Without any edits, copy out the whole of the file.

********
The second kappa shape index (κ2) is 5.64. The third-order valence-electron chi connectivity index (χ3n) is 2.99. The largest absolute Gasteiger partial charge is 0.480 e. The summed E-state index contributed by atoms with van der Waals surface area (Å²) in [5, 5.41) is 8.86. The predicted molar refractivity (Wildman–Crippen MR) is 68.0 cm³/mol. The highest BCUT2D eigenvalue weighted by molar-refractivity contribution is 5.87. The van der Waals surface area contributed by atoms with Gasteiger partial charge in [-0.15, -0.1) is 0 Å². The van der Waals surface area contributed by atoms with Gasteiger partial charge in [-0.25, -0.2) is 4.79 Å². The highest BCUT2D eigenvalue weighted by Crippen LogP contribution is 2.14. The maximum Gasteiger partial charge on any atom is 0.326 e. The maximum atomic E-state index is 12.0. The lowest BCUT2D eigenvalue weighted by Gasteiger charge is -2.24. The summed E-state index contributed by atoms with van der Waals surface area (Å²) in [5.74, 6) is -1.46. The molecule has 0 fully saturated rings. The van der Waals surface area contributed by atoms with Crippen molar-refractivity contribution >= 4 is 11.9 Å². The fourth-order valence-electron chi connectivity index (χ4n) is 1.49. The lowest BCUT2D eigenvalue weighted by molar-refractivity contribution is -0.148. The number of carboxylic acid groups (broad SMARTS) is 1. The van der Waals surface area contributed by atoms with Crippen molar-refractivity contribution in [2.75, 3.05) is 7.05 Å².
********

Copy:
The second kappa shape index (κ2) is 5.64. The third-order valence-electron chi connectivity index (χ3n) is 2.99. The largest absolute Gasteiger partial charge is 0.480 e. The summed E-state index contributed by atoms with van der Waals surface area (Å²) in [5, 5.41) is 8.86. The predicted molar refractivity (Wildman–Crippen MR) is 68.0 cm³/mol. The highest BCUT2D eigenvalue weighted by molar-refractivity contribution is 5.87. The van der Waals surface area contributed by atoms with Gasteiger partial charge in [-0.15, -0.1) is 0 Å². The van der Waals surface area contributed by atoms with Gasteiger partial charge in [-0.25, -0.2) is 4.79 Å². The highest BCUT2D eigenvalue weighted by Crippen LogP contribution is 2.14. The maximum Gasteiger partial charge on any atom is 0.326 e. The maximum atomic E-state index is 12.0. The lowest BCUT2D eigenvalue weighted by Gasteiger charge is -2.24. The summed E-state index contributed by atoms with van der Waals surface area (Å²) in [5.74, 6) is -1.46. The molecule has 0 fully saturated rings. The van der Waals surface area contributed by atoms with Crippen molar-refractivity contribution >= 4 is 11.9 Å². The fourth-order valence-electron chi connectivity index (χ4n) is 1.49. The lowest BCUT2D eigenvalue weighted by molar-refractivity contribution is -0.148. The number of carboxylic acid groups (broad SMARTS) is 1. The van der Waals surface area contributed by atoms with Crippen molar-refractivity contribution in [2.75, 3.05) is 7.05 Å².